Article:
In Juneau Kitty learns a lot about the whales and their habits, and she also learns about Alaska’s gold rush history. Before long, Kitty’s caught up in a modern news story of a gold robbery–so caught up, in fact, that she just might be heading into trouble, but that trouble might just turn into the adventure of her life.
Kitty Hawk and the Curse of the Yukon Gold begins with not one but two prefaces. Each presents a different cliffhanger that will occur at some point in Kitty’s future. I found this confusing. Once through the prefaces, this action-packed adventure has a decidedly slow start which I fear is likely to discourage young readers. In addition Kitty Hawk’s practically perfectness can be annoying at times. That said, after about chapter nine I read more enthusiastically through to the book’s conclusion.
Billed as a young adult book, I’d recommend Kitty Hawk and the Curse of the Yukon Gold for upper-middle-grade readers. It’s clean and young-feeling, and I think Kitty’s idealism will appeal more to tween readers than to those in high school. It’s a travelogue as well as an adventure story, so readers who are eager to learn about different places all over the world will likely embrace this and the other Kitty Hawk stories in the series.
Chronicle Books, 2014
Kam is not your ordinary Victorian debutante. She was quite an eligible catch in Edinburgh society—that is until the grisly murder of her mother. Now Kam lives under dual shadows of pity and suspicion. But Kam cares little about how others see her—much less than she once would have—for with her mother’s murder she discovered another world, a world that changed her life. Now Kam spends her evenings battling and killing faeries, and her greatest challenge is how to hide her new badass self in the façade of the demure debutante she once was.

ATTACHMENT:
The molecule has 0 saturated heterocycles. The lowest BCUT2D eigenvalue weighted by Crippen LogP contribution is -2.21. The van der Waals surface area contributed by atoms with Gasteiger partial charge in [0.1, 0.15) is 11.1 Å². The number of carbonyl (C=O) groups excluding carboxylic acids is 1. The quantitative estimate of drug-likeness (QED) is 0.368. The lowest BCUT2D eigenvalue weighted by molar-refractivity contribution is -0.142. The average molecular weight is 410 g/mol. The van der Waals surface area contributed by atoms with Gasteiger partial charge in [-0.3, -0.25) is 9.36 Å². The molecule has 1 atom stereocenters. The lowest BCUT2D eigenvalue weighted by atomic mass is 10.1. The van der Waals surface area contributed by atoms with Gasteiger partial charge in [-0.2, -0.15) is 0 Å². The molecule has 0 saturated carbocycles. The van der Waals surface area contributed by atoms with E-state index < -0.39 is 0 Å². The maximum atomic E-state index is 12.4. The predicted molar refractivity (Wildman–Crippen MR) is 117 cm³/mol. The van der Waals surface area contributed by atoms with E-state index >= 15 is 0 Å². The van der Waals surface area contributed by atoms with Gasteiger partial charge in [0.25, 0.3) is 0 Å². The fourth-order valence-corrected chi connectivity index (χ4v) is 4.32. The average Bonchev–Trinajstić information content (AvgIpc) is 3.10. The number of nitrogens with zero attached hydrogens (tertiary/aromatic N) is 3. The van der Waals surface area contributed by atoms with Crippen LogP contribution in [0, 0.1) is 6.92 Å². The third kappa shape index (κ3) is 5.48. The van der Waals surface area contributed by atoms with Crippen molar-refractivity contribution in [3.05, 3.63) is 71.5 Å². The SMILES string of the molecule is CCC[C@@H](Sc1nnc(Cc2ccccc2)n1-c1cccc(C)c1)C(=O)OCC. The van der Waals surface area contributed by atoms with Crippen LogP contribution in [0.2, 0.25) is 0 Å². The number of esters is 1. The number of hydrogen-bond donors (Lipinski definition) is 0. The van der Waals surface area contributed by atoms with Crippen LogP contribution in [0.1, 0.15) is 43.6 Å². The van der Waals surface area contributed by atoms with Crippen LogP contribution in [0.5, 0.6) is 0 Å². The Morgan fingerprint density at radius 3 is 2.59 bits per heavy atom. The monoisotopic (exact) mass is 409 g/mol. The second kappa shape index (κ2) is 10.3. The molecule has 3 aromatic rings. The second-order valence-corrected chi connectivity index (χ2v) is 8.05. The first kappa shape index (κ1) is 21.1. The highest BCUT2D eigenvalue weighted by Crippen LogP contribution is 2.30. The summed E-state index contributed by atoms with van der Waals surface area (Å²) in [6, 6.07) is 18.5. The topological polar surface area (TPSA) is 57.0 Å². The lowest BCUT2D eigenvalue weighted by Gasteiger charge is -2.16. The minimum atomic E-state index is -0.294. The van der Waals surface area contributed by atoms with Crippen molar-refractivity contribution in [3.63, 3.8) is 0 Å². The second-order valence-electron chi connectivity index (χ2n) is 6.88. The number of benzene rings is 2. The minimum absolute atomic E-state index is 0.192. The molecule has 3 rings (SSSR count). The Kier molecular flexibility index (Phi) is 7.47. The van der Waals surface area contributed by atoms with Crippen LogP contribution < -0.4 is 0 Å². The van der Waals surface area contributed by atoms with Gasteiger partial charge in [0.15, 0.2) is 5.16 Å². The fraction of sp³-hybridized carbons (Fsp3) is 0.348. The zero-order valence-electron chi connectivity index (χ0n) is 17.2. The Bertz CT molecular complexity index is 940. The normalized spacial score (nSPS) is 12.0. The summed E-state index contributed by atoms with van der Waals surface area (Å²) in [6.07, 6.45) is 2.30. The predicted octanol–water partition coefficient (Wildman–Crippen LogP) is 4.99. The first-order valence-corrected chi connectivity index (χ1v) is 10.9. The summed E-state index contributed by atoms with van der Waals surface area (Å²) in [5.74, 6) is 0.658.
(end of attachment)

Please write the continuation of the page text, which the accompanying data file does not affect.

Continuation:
Ironically, the only ones who know Kam for her new faerie-slaying self are her partner and trainer, an uber-powerful faerie and the pixie who inhabits her closet, fixes her clothes, and drinks all the honey he can get his little hands on. Soon, Kam’s going to have to get beyond her one-faerie-a-night killing spree because the most powerful faeries, the ones that have been safely locked away for thousands of years, are about to get free, and if Kam doesn’t stop them, they’ll be coming for her and for everything she loves best.
I requested this book from NetGalley because the title led me to believe I’d be delving into a world of medieval bird wielders. Well, not so much, but I certainly was not disappointed. A strong heroine is exactly what appeals to me in a Victorian setting. I much prefer the young woman whose main concern is hiding her weapons in her ball gown than the one who’s agonizing about how to fill her dance card. The steam punk elements are great fun to contemplate, and the main characters’ histories and personalities are complicated enough to be mused over in the times one must stop reading to attend to real-world responsibilities.
I went from this book straight to The Vanishing Throne, the second book in the series which did not disappoint. The Fallen Kingdom, the third book in the series, is out in June. I’ve got the ARC waiting in my reader, and I’m eagerly awaiting the moment that it rises to the top of my to be read list!